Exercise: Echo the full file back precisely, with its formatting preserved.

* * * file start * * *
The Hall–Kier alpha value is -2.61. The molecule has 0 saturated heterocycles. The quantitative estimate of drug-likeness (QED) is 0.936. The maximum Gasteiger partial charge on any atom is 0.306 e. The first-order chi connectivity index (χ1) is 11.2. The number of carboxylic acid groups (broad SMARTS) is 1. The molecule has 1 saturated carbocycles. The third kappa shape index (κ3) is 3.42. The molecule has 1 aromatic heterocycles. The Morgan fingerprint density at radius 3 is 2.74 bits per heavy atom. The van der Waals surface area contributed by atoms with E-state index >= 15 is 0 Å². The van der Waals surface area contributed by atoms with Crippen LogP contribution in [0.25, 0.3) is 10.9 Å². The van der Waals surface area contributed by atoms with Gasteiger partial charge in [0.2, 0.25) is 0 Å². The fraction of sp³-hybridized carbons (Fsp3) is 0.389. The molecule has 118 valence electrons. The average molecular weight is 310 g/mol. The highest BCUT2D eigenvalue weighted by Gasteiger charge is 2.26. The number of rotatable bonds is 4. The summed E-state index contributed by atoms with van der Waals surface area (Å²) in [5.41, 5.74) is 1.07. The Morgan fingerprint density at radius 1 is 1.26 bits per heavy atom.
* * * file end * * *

The Hall–Kier alpha value is -2.61. The molecule has 0 saturated heterocycles. The quantitative estimate of drug-likeness (QED) is 0.936. The maximum Gasteiger partial charge on any atom is 0.306 e. The first-order chi connectivity index (χ1) is 11.2. The number of carboxylic acid groups (broad SMARTS) is 1. The molecule has 1 saturated carbocycles. The third kappa shape index (κ3) is 3.42. The molecule has 1 aromatic heterocycles. The Morgan fingerprint density at radius 3 is 2.74 bits per heavy atom. The van der Waals surface area contributed by atoms with E-state index >= 15 is 0 Å². The van der Waals surface area contributed by atoms with Crippen LogP contribution in [0.25, 0.3) is 10.9 Å². The van der Waals surface area contributed by atoms with Gasteiger partial charge in [0.2, 0.25) is 0 Å². The fraction of sp³-hybridized carbons (Fsp3) is 0.389. The molecule has 118 valence electrons. The average molecular weight is 310 g/mol. The highest BCUT2D eigenvalue weighted by Gasteiger charge is 2.26. The number of rotatable bonds is 4. The summed E-state index contributed by atoms with van der Waals surface area (Å²) in [5.41, 5.74) is 1.07. The Morgan fingerprint density at radius 1 is 1.26 bits per heavy atom.